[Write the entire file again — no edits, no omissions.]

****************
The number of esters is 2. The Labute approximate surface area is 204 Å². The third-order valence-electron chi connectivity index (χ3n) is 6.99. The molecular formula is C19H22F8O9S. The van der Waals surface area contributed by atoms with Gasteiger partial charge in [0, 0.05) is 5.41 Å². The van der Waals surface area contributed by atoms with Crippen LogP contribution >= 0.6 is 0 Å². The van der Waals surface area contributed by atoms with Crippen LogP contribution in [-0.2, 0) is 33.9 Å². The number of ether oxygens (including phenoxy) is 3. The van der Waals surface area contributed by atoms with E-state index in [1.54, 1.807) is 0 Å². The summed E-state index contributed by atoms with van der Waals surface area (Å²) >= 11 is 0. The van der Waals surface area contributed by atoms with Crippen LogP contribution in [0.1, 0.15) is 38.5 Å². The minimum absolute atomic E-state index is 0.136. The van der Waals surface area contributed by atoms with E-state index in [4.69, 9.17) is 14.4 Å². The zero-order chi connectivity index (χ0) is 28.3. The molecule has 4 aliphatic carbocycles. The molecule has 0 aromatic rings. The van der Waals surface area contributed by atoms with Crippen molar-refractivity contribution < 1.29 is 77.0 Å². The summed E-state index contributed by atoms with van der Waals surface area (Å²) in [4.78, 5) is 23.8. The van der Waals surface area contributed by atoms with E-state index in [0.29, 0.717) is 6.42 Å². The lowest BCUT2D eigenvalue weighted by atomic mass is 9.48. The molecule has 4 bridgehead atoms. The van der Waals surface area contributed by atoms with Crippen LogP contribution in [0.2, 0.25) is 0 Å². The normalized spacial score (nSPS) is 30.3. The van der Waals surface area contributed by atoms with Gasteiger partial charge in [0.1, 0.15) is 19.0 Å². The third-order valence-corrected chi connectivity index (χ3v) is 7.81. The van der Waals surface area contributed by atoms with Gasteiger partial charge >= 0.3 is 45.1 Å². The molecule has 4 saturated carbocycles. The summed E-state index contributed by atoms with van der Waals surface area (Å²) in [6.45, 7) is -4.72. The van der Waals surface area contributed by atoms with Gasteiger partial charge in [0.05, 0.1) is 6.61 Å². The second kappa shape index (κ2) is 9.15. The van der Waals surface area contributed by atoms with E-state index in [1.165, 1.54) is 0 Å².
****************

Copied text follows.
The number of esters is 2. The Labute approximate surface area is 204 Å². The third-order valence-electron chi connectivity index (χ3n) is 6.99. The molecular formula is C19H22F8O9S. The van der Waals surface area contributed by atoms with Gasteiger partial charge in [0, 0.05) is 5.41 Å². The van der Waals surface area contributed by atoms with Crippen LogP contribution >= 0.6 is 0 Å². The van der Waals surface area contributed by atoms with Crippen LogP contribution in [-0.2, 0) is 33.9 Å². The number of ether oxygens (including phenoxy) is 3. The van der Waals surface area contributed by atoms with E-state index in [1.54, 1.807) is 0 Å². The summed E-state index contributed by atoms with van der Waals surface area (Å²) >= 11 is 0. The van der Waals surface area contributed by atoms with Crippen LogP contribution in [0.1, 0.15) is 38.5 Å². The minimum absolute atomic E-state index is 0.136. The van der Waals surface area contributed by atoms with E-state index in [4.69, 9.17) is 14.4 Å². The zero-order chi connectivity index (χ0) is 28.3. The molecule has 4 aliphatic carbocycles. The molecule has 0 aromatic rings. The van der Waals surface area contributed by atoms with Crippen molar-refractivity contribution < 1.29 is 77.0 Å². The summed E-state index contributed by atoms with van der Waals surface area (Å²) in [4.78, 5) is 23.8. The van der Waals surface area contributed by atoms with E-state index in [0.29, 0.717) is 6.42 Å². The lowest BCUT2D eigenvalue weighted by atomic mass is 9.48. The molecule has 4 bridgehead atoms. The van der Waals surface area contributed by atoms with Crippen LogP contribution in [0.2, 0.25) is 0 Å². The normalized spacial score (nSPS) is 30.3. The van der Waals surface area contributed by atoms with Gasteiger partial charge in [0.1, 0.15) is 19.0 Å². The third-order valence-corrected chi connectivity index (χ3v) is 7.81. The van der Waals surface area contributed by atoms with Gasteiger partial charge >= 0.3 is 45.1 Å². The molecule has 4 saturated carbocycles. The summed E-state index contributed by atoms with van der Waals surface area (Å²) in [6.45, 7) is -4.72. The van der Waals surface area contributed by atoms with Gasteiger partial charge in [0.05, 0.1) is 6.61 Å². The second kappa shape index (κ2) is 9.15. The van der Waals surface area contributed by atoms with E-state index in [1.165, 1.54) is 0 Å².